Green Dilemma: The Complexities of Adopting Ammonia as a Marine Fuel

Green Dilemma

Posted on Mar 30, 2024 at 02:03 PM

In the face of escalating climate change, the global research community is in a relentless quest to unearth eco-friendly solutions to critical environmental challenges. A pivotal concern is the prevailing reliance on fossil fuels, a dependency that's steering the planet towards an ecological precipice.

The Quest for Sustainable Alternatives

The transition towards electric and hybrid vehicles is gaining momentum within the automotive sector, paralleled by the aviation industry's exploration of sustainable aviation fuel (SAF). However, the spotlight has shifted to the maritime domain, which is anticipated to account for a tenth of worldwide CO2 emissions by 2050. This shift underscores an urgent need for greener propulsion technologies in shipping.

Researchers at Sweden's Chalmers University of Technology have unveiled findings that stir the waters of marine fuel innovation. Their focus? Ammonia—a candidate with a double-edged sword. Despite its high energy density and carbon-neutral profile, ammonia's combustion unleashes concerning environmental repercussions, including acidification, eutrophication, and the emission of N2O—a greenhouse gas with a warming potential vastly surpassing that of CO2.

The investigation spanned life cycle analyses across batteries and three electrofuels: hydrogen, methanol, and ammonia. The verdict? Despite its merits, each green electro fuel has significant environmental footprints stemming from its energy demands, water consumption, resource utilisation, human toxicity impacts, and the cost of installing bunkering infrastructure across ports worldwide.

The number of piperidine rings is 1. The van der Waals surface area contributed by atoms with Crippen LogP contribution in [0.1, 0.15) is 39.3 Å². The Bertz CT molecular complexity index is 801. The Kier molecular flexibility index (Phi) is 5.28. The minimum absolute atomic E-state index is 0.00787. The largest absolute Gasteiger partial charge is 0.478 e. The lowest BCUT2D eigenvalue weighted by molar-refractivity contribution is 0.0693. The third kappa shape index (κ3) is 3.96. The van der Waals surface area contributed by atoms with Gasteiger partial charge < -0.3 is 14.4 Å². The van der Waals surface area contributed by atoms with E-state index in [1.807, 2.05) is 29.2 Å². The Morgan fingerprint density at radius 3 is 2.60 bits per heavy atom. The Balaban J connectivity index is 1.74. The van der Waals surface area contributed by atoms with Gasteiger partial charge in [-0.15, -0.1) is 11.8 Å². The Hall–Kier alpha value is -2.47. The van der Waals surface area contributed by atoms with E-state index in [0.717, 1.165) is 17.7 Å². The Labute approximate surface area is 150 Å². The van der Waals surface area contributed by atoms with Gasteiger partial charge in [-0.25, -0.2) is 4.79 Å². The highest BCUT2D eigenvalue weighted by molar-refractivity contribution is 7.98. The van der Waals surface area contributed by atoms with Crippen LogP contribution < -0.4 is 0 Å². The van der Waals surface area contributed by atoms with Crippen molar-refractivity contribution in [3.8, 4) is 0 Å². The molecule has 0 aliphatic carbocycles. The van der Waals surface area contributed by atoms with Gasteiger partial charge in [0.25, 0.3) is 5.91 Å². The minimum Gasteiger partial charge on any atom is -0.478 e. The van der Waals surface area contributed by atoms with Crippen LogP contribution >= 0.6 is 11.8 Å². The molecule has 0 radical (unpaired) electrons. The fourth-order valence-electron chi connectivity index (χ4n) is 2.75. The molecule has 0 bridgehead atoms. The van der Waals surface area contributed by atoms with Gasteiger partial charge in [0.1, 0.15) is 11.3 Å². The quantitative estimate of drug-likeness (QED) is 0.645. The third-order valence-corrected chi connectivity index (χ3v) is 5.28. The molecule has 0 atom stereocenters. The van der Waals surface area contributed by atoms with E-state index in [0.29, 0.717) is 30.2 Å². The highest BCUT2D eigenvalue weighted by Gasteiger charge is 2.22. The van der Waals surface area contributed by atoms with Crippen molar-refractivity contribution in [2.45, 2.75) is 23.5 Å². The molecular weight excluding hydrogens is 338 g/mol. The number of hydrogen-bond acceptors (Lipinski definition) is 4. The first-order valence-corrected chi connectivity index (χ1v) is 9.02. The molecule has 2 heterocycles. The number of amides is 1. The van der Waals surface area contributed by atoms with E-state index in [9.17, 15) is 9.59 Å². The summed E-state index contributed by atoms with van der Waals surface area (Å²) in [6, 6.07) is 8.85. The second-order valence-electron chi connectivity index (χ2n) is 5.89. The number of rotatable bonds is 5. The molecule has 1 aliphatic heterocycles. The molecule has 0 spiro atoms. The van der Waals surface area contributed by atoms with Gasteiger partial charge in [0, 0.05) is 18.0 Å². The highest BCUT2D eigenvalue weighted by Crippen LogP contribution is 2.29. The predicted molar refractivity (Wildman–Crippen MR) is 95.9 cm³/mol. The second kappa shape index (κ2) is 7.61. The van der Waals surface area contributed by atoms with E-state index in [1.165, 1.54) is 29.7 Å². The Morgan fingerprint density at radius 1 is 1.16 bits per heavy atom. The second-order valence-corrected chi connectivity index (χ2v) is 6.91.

Green Dilemma

Selma Brynolf, a study co-author, underscores the paradox of ammonia's green promise. While carbon-free, its combustion process emits laughable gas, showcasing a formidable greenhouse effect. This revelation prompts a re-evaluation of ammonia's viability as a sustainable marine fuel.

The study's comprehensive approach, combining life cycle assessment with cost analysis against the backdrop of engine and fuel cell technologies, positions ammonia and methanol as economically favourable. Yet, the allure of low costs masks the underlying environmental and technical challenges.

The study's lead author, Fayas Malik Kanchiralla, cautions against the rush towards ammonia. The shift, driven by cost-effectiveness, could inadvertently spiral into a maze of new environmental dilemmas, challenging the goal of transcending fossil fuel dependency.

The intricate dance of ammonia as a marine fuel reveals a nuanced landscape. Its potential to mar air and water quality, particularly in ecologically sensitive zones like the Baltic Sea, illuminates the complexity of finding a one-size-fits-all alternative to fossil fuels. As the research elucidates, this endeavour is a Herculean task fraught with intricacies, underscoring the critical need for a balanced approach to truly sustainable shipping fuels.


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